Following the creation in June 2009 of the rapid reaction forces to enhance the military capabilities of the Collective Security Treaty Organization (CSTO), Uzbekistan’s departure from the body in 2012 and the prospect of the North Atlantic Treaty Organization’s (NATO) drawdown in Afghanistan, Moscow is trying to further boost the CSTO by developing airpower and peacekeeping capacities currently lacking. These moves are linked to the success Moscow has achieved in elevating the significance of Afghanistan on the CSTO’s agenda (see EDM, April 30).
According to the commander of the Russian and CSTO airbase at Kant near Bishkek, Colonel Igor Mordovkin, Moscow will expand the size and scope of the base linked to 2014 and NATO’s drawdown in Afghanistan. Mordovkin sees the logic in this base expansion, since it serves as the only base in Central Asia that offers air cover for the CSTO rapid reaction forces and would become an essential part any future CSTO military operations in the region. Although he did not specify the precise nature of the expansion of the Kant airbase, sources in the Russian embassy in Bishkek anticipate that it will “be impressive” (Nezavisimoye Voyennoye Obozreniye, April 17).
A critical link in this sequence of CSTO force development ties the creation of the Collective Air Force to the expansion of the Kant airbase. This means that, if the CSTO Air Force is established, the Kant airbase will “constitute the first international military installation of collective defense in the post-Soviet area.” It was precisely this issue that was the subject of discussion during the CSTO Permanent Council meeting on April 15–16. Attendees to the meeting included CSTO Secretary-General Nikolai Bordyuzha; chief of the organization’s Joint Staff, Lieutenant-General Aleksandr Studenikin; Russian Ambassador to Kyrgyzstan Andrey Krutko; and the Kyrgyz Republic’s military leadership. One signal that these plans are serious was supplied by the use of military transport aircraft to assist in assembling the officials at Koy-Tash for the meeting—previous meetings had involved only civilian airliners (Nezavisimoye Voyennoye Obozreniye, April 17).
“Bordyuzha has repeatedly talked about the inclusion of Afghanistan within the CSTO’s zone of responsibility. Like Serbia, the country has been granted observer status at the CSTO’s Parliamentary Assembly. Evidently, therefore, it is not ruled out that, following the departure of the International Security Assistance Force from Afghanistan, Kabul will officially request military assistance from the collective defense organization. And our combat aviation will be just what is needed here,” Colonel Eduard Rodyukov, a corresponding member of the Academy of Military Sciences, noted. Significantly, the base commander Colonel Mordovkin explained that the aircrews are training for operations in mountainous terrain, potentially linking the airbase expansion and the creation of a Collective Air Force to possible operations inside Afghanistan post-2014 (Nezavisimoye Voyennoye Obozreniye, April 17).
Some additional clues concerning the reality of these plans to boost the airpower component of the CSTO were provided by no less an authority than Colonel-General Vladimir Shamanov, the commander of Russia’s elite Airborne Forces. Shamanov advocates uniting the newly formed Special Operations Forces, as well as the Airborne Troops, marine units and Spetsnaz brigades as a rapid reaction force and forming a separate mobile military district: Russia’s fifth military district. Shamanov said these views have been discussed with the new leadership of the defense ministry, and this may signal an additional departure from the reform of the Armed Forces conducted under the guidance and mismanagement of Anatoly Serdyukov in 2008–2012 (http://ria.ru/interview/20130424/934203290.html).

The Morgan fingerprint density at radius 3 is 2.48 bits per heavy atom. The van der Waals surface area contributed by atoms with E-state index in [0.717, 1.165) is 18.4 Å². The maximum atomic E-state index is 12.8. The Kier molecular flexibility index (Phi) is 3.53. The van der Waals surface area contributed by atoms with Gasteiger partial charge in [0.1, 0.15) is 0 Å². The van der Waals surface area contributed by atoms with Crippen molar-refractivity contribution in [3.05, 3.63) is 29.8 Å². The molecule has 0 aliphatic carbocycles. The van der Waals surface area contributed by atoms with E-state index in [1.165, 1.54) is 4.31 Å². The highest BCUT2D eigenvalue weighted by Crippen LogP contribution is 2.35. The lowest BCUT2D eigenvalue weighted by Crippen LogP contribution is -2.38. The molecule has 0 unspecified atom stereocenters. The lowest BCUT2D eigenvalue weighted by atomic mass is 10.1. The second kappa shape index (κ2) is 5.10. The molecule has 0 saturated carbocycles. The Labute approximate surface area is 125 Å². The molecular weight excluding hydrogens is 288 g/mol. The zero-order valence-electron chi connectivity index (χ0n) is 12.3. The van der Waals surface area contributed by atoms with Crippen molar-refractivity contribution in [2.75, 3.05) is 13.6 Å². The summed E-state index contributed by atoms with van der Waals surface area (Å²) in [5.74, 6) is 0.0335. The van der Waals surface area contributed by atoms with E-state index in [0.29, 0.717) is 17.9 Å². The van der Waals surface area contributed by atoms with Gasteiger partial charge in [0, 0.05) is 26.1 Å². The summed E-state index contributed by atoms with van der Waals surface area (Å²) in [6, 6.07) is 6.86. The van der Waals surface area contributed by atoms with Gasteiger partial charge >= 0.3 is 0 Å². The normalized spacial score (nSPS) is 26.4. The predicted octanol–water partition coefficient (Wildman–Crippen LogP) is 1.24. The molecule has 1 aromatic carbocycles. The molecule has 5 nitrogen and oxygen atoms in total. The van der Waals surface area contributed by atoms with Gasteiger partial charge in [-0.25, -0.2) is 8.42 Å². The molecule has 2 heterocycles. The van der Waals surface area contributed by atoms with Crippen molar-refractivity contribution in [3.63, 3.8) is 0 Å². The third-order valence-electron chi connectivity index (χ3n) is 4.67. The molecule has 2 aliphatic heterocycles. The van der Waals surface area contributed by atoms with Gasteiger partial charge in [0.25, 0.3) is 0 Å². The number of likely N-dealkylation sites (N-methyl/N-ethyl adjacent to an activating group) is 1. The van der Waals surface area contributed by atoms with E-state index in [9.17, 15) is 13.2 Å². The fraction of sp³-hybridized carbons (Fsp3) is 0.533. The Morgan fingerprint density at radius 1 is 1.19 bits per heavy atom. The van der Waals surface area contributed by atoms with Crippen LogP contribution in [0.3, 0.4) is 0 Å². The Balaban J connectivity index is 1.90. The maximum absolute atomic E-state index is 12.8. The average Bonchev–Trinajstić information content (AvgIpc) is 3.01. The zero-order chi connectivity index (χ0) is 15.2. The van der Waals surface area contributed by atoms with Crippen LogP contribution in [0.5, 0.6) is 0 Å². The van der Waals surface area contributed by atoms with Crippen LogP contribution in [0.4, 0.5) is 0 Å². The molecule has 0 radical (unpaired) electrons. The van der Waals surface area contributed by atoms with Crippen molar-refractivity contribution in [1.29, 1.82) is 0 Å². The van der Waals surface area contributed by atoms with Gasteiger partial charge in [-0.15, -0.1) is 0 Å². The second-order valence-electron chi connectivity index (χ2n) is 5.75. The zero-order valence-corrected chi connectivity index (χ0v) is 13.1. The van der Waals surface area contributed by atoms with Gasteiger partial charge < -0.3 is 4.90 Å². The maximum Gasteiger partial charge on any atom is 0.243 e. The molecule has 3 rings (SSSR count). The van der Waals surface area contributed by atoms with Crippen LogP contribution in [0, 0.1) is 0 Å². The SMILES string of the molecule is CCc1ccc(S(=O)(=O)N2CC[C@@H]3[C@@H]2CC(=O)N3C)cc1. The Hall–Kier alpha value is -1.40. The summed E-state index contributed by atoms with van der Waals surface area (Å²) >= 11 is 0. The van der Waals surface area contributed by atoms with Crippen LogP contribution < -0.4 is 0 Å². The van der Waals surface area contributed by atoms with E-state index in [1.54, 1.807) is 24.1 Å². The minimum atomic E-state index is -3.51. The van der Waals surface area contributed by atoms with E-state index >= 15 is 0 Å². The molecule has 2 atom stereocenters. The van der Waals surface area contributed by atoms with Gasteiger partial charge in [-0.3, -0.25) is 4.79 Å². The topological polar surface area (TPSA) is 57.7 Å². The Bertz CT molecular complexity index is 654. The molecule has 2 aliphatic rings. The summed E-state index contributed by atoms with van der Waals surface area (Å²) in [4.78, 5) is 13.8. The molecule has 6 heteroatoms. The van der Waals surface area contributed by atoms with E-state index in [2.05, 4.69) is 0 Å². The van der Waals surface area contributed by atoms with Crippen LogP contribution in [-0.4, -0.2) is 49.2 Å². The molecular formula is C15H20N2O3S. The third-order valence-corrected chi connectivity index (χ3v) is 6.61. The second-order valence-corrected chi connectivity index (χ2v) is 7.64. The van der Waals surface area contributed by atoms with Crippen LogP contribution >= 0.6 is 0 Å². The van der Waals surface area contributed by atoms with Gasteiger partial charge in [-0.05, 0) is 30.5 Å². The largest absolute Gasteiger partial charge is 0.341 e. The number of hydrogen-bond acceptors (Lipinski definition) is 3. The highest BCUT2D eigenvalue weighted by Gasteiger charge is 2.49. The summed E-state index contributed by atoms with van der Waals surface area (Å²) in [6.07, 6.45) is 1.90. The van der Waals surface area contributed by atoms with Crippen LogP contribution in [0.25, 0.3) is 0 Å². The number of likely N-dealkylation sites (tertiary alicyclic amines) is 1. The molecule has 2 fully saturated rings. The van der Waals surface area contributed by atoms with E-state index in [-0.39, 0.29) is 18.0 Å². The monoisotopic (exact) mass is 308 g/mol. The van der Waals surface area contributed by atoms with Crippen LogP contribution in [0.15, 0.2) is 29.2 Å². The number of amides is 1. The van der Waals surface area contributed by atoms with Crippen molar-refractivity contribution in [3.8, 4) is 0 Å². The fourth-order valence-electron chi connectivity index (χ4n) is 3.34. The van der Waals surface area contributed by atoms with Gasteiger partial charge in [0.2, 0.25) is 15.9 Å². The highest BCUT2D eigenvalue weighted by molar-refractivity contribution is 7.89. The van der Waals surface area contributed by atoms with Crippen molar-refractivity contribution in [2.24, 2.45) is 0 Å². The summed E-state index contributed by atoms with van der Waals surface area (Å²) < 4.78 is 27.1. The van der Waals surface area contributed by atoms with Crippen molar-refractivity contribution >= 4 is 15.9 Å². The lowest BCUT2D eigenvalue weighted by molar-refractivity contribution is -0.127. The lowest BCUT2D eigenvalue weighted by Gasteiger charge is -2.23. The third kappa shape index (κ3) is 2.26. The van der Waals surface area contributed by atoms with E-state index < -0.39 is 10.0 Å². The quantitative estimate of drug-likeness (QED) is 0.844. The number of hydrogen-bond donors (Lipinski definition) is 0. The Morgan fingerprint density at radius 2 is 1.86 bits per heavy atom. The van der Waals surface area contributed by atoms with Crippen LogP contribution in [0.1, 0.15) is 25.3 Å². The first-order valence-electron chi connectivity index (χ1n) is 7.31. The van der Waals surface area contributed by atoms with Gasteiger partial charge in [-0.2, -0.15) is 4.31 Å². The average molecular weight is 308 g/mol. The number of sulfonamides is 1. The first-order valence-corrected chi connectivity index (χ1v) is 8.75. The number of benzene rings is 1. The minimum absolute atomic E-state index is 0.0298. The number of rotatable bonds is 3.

“It is my firm belief that the new structure, let us call it, say, a rapid reaction force, under a single command and under the direction of the General Staff, should consolidate the Airborne Troops, Special Operations Forces, and include operationally subordinate Spetsnaz brigades and marine formations and units in coastal areas. Then, [the Russian Federation], with 50,000 kilometers of land borders and surrounded on three sides by seas and oceans, will have, in addition to four static operational-strategic commands, its fifth, mobile operational-strategic command, which will make it possible to respond to threats in a comprehensive manner both inside and outside the country,” Shamanov explained (http://ria.ru/interview/20130424/934203290.html).
Observers of the CSTO’s recent development have frequently puzzled over Moscow’s references to the creation of CSTO peacekeeping forces. However, General Shamanov shed light on this issue, explaining that by June 1, 2013, the Airborne Forces’ 31st Guards Airborne Assault Brigade would be fully transformed into a peacekeeping brigade and that by September 1, 2013, four airborne divisions will possess peacekeeping battalions (http://ria.ru/interview/20130424/934203290.html).
Thus, Shamanov and senior Russian defense officials are representing force development in the CSTO, both on airpower based in Central Asia and forming peacekeeping forces under the CSTO, in terms of ensuring post-2014 regional security. Inadvertently, this discussion reveals continued disparity between commanders, such as Shamanov, and the Russian defense ministry leadership on what to do with Serdyukov’s mess in reforming the Armed Forces. Adding new military districts or creating additional forces such as Russian rapid reaction forces seems plausible, but is certainly a departure from the Serdyukov era. Equally, Russian defense planning linked to Afghanistan after 2014 seems to envisage boosting the number of assets and personnel located at the Kant airbase, which appears to be predicated upon Moscow expecting Manas to close.